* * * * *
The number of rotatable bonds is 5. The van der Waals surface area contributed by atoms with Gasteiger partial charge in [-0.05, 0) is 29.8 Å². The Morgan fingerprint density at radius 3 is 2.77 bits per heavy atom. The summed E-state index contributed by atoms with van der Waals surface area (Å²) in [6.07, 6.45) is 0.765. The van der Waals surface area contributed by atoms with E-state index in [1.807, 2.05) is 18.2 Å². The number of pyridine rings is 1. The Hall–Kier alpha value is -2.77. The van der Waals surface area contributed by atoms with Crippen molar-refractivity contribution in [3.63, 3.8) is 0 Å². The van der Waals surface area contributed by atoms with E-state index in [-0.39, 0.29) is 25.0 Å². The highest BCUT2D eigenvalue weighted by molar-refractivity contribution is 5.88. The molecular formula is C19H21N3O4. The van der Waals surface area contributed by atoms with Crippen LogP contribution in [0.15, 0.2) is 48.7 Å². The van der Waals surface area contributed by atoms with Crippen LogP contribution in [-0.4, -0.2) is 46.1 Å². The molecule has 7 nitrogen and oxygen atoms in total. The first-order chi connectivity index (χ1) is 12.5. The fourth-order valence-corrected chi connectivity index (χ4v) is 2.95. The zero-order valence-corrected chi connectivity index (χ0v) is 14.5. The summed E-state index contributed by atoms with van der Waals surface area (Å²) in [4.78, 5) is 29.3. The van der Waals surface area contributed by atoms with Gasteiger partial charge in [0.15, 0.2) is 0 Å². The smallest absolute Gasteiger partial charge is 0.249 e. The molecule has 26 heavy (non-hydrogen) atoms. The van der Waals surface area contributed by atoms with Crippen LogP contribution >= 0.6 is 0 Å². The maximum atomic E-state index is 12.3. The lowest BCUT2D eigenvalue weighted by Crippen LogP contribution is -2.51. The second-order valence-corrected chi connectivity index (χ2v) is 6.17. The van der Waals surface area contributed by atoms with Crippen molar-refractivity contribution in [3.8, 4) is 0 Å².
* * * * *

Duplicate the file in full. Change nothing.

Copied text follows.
The number of rotatable bonds is 5. The van der Waals surface area contributed by atoms with Gasteiger partial charge in [-0.05, 0) is 29.8 Å². The Morgan fingerprint density at radius 3 is 2.77 bits per heavy atom. The summed E-state index contributed by atoms with van der Waals surface area (Å²) in [6.07, 6.45) is 0.765. The van der Waals surface area contributed by atoms with E-state index in [1.807, 2.05) is 18.2 Å². The number of pyridine rings is 1. The Hall–Kier alpha value is -2.77. The van der Waals surface area contributed by atoms with Crippen molar-refractivity contribution in [3.63, 3.8) is 0 Å². The van der Waals surface area contributed by atoms with E-state index in [-0.39, 0.29) is 25.0 Å². The highest BCUT2D eigenvalue weighted by molar-refractivity contribution is 5.88. The molecular formula is C19H21N3O4. The van der Waals surface area contributed by atoms with Crippen LogP contribution in [0.15, 0.2) is 48.7 Å². The van der Waals surface area contributed by atoms with Crippen LogP contribution in [-0.4, -0.2) is 46.1 Å². The molecule has 7 nitrogen and oxygen atoms in total. The first-order chi connectivity index (χ1) is 12.5. The fourth-order valence-corrected chi connectivity index (χ4v) is 2.95. The zero-order valence-corrected chi connectivity index (χ0v) is 14.5. The summed E-state index contributed by atoms with van der Waals surface area (Å²) in [4.78, 5) is 29.3. The van der Waals surface area contributed by atoms with Gasteiger partial charge in [0.15, 0.2) is 0 Å². The smallest absolute Gasteiger partial charge is 0.249 e. The molecule has 26 heavy (non-hydrogen) atoms. The van der Waals surface area contributed by atoms with Crippen LogP contribution >= 0.6 is 0 Å². The maximum atomic E-state index is 12.3. The lowest BCUT2D eigenvalue weighted by Crippen LogP contribution is -2.51. The second-order valence-corrected chi connectivity index (χ2v) is 6.17. The van der Waals surface area contributed by atoms with Crippen molar-refractivity contribution in [3.8, 4) is 0 Å².